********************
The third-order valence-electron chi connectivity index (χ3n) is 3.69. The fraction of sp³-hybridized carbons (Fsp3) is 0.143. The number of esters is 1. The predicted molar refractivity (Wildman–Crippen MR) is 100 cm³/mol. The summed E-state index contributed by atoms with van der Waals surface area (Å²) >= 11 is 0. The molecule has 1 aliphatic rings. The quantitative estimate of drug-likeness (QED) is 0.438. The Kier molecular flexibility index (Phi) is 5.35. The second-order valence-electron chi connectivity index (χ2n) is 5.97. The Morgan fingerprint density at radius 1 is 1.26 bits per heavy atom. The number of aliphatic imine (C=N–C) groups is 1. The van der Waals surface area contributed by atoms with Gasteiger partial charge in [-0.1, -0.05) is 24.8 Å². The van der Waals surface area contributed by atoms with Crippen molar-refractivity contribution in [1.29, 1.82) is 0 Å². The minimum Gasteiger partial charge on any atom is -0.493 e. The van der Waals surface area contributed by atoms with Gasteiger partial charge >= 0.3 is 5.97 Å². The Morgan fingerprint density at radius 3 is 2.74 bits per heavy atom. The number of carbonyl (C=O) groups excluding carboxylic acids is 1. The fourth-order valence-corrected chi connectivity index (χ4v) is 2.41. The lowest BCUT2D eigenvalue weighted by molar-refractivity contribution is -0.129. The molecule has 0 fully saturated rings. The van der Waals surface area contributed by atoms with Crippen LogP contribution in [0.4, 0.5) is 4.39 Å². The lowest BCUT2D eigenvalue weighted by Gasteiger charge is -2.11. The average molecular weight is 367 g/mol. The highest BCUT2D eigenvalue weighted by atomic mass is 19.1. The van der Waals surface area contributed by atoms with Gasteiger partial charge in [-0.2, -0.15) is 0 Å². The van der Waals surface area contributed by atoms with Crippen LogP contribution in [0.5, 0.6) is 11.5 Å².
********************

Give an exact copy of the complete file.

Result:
The third-order valence-electron chi connectivity index (χ3n) is 3.69. The fraction of sp³-hybridized carbons (Fsp3) is 0.143. The number of esters is 1. The predicted molar refractivity (Wildman–Crippen MR) is 100 cm³/mol. The summed E-state index contributed by atoms with van der Waals surface area (Å²) >= 11 is 0. The molecule has 1 aliphatic rings. The quantitative estimate of drug-likeness (QED) is 0.438. The Kier molecular flexibility index (Phi) is 5.35. The second-order valence-electron chi connectivity index (χ2n) is 5.97. The Morgan fingerprint density at radius 1 is 1.26 bits per heavy atom. The number of aliphatic imine (C=N–C) groups is 1. The van der Waals surface area contributed by atoms with Gasteiger partial charge in [-0.1, -0.05) is 24.8 Å². The van der Waals surface area contributed by atoms with Crippen molar-refractivity contribution in [1.29, 1.82) is 0 Å². The minimum Gasteiger partial charge on any atom is -0.493 e. The van der Waals surface area contributed by atoms with Gasteiger partial charge >= 0.3 is 5.97 Å². The Morgan fingerprint density at radius 3 is 2.74 bits per heavy atom. The number of carbonyl (C=O) groups excluding carboxylic acids is 1. The fourth-order valence-corrected chi connectivity index (χ4v) is 2.41. The lowest BCUT2D eigenvalue weighted by molar-refractivity contribution is -0.129. The molecule has 0 fully saturated rings. The van der Waals surface area contributed by atoms with Crippen LogP contribution in [0.4, 0.5) is 4.39 Å². The lowest BCUT2D eigenvalue weighted by Gasteiger charge is -2.11. The average molecular weight is 367 g/mol. The highest BCUT2D eigenvalue weighted by atomic mass is 19.1. The van der Waals surface area contributed by atoms with Gasteiger partial charge in [-0.2, -0.15) is 0 Å². The van der Waals surface area contributed by atoms with Crippen LogP contribution in [0.5, 0.6) is 11.5 Å².